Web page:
uSocial.net eyes mainly the US social media market as “for the most part, localized social media organizations, websites and companies are being swallowed up and eclipsed by US-based social media entities that hold the largest market share and as a result, have the largest amount of gravitation towards them”, Leon said. As most of his clientele expect the best results for their investment, he has focused all his efforts on the largest and most prominent sites and unfortunately for the rest of the world, this has resulted in so far, only US sites being targeted.
The company’s main challenge right now is getting new clients, whether small or large businesses, to accept social media marketing on the whole. Everybody knows about advertising with regards to PPC and banner advertising and the like because it's seen everywhere online and people are comfortable with what they're used to and what they've been subjected to for a long time. As many businesses and organizations don't understand social media marketing, especially the process of buying social media votes as uSocial sells, it's sometimes hard to convince them that it's actually effective for the price. Leon hopes that this will change in the future and believes having some large clients like the Korean Department of Tourism, DARPA and the Church of Latter-Day Saints on board will help them not only get more publicity, but credibility as well.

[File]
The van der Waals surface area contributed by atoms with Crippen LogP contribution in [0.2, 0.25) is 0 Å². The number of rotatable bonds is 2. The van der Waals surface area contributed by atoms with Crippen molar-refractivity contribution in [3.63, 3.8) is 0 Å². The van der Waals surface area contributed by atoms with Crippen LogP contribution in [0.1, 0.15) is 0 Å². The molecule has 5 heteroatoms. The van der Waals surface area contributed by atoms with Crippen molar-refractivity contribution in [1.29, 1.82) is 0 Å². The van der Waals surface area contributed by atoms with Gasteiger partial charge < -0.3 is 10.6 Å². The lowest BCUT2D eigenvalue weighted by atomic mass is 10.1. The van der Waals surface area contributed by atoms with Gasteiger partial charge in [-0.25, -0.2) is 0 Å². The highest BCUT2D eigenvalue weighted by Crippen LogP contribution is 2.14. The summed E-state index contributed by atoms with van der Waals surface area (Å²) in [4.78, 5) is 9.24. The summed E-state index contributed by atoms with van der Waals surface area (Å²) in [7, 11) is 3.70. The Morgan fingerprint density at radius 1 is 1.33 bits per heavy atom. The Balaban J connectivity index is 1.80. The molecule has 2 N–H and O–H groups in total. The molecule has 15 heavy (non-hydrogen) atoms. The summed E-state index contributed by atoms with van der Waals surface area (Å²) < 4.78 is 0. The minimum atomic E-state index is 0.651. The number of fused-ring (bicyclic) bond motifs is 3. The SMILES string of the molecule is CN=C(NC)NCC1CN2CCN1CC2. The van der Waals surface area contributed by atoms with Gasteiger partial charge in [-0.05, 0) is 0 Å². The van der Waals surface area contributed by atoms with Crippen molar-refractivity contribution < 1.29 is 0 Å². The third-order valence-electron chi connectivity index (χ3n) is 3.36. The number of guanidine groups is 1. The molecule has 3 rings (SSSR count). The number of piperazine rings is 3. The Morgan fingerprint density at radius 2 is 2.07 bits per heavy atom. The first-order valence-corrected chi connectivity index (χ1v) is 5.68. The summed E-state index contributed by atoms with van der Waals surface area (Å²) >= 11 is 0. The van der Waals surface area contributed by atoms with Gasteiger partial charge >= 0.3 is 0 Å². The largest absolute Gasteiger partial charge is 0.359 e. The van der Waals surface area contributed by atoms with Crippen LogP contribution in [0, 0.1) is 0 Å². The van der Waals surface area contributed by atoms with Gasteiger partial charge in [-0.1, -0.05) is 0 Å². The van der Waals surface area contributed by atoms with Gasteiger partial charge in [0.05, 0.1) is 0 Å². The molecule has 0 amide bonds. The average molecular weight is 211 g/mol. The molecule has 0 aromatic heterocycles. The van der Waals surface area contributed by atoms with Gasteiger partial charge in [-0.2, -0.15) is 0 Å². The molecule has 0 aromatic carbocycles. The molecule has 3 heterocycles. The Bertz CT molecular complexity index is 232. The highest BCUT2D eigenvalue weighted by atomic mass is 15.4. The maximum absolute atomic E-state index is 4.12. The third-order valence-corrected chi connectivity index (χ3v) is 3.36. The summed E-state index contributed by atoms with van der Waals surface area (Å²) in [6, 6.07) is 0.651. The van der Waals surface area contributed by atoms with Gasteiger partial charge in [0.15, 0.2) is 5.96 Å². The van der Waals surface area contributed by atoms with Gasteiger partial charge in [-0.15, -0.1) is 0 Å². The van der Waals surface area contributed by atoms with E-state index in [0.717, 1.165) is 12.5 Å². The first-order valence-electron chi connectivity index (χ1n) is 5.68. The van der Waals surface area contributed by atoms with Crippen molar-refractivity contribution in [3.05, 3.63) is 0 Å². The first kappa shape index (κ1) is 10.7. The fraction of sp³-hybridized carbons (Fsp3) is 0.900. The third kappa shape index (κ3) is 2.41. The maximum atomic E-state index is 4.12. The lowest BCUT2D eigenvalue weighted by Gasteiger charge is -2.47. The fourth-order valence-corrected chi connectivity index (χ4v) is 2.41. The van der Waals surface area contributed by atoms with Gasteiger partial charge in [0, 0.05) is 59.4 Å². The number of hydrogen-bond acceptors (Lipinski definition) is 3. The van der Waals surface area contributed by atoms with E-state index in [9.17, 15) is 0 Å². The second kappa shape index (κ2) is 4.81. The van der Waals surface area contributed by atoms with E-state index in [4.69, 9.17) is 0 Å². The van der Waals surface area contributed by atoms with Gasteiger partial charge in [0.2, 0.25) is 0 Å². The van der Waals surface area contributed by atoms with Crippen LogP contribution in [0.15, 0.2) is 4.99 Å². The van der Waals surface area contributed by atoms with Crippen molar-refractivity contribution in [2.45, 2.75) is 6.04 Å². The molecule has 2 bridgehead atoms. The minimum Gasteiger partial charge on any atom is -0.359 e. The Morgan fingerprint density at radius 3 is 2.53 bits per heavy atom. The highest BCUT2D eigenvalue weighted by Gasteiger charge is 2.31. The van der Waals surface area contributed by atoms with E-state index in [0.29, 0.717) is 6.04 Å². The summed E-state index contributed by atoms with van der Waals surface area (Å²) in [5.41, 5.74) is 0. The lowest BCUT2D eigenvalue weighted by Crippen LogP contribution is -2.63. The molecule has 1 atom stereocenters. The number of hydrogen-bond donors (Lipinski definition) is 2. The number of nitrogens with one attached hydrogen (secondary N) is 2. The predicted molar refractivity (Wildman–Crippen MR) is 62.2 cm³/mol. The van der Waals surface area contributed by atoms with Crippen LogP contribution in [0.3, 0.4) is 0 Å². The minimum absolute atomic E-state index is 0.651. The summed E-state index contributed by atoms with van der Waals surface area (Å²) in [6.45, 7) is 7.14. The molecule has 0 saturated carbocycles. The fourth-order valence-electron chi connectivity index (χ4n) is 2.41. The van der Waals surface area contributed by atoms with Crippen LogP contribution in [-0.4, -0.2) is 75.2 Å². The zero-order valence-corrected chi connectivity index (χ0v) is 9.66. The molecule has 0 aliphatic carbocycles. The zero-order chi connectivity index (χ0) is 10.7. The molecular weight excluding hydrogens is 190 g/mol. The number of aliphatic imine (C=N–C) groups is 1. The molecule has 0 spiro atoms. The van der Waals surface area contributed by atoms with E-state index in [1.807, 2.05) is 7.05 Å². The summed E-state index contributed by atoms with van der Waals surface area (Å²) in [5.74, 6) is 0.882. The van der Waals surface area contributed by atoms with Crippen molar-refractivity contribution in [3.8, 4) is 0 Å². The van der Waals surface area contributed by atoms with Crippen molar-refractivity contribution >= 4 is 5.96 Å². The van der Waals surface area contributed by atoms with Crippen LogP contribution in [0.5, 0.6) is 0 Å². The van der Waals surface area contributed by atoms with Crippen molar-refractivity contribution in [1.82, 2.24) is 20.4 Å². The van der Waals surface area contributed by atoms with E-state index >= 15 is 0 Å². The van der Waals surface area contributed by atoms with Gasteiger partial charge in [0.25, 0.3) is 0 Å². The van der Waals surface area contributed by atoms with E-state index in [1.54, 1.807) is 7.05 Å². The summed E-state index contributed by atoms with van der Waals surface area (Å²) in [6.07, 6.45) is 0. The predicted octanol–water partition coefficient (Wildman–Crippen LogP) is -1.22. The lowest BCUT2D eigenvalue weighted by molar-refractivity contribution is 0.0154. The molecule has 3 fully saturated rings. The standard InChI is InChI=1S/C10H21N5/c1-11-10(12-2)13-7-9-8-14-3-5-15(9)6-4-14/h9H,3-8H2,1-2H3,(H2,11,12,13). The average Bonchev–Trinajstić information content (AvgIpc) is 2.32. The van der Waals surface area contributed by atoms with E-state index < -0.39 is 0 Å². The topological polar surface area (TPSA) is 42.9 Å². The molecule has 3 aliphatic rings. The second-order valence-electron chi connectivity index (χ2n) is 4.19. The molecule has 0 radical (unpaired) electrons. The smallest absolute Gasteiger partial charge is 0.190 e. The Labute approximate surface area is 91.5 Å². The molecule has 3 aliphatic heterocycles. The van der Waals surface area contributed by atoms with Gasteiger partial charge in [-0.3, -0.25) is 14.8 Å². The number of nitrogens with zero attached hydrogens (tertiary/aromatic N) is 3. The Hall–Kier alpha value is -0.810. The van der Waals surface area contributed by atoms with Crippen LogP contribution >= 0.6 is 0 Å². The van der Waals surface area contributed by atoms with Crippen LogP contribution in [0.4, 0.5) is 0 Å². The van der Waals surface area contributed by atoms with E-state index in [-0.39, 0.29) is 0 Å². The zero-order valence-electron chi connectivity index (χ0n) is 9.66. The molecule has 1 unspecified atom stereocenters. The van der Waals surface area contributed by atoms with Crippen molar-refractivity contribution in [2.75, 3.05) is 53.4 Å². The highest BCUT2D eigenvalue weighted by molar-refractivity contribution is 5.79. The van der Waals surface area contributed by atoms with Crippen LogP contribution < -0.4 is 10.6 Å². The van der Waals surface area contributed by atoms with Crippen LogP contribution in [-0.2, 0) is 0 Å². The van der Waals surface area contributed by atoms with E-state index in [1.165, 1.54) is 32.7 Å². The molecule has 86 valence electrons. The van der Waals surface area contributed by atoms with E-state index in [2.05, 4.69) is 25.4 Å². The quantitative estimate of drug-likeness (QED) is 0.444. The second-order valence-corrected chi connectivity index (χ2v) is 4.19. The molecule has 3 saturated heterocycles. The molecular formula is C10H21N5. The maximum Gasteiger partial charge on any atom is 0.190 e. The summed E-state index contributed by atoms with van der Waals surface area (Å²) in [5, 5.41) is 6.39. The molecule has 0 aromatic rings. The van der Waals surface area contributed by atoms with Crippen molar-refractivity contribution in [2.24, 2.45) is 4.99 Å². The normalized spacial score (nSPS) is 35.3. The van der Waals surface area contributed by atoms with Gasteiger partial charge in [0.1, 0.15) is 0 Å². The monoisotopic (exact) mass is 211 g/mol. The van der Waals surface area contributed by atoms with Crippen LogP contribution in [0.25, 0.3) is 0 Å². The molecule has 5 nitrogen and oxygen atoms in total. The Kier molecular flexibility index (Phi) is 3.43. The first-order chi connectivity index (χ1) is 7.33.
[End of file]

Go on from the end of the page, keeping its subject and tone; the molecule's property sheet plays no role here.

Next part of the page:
For the industry in the Asia Pacific region, it will be challenging to carve out its own identity as American sites like Digg, Propeller and StumbleUpon have already established a very prominent place in the market. Also, most of the large social media organizations around the globe are US-based sites, meaning most of the content is designed for and targeted at a US audience. While the world in general is becoming more Westernized and is accepting a US culture more freely, it means that all the other regions of the world are losing out as “we're succumbing and accepting too easily to the thinking of US sites and the populace, and not creating our own social media identity online”, Leon believes. “There are exceptions to this rule, though by default most people gravitate towards the US sites as they are unfortunately in most cases the best alternatives,” he adds.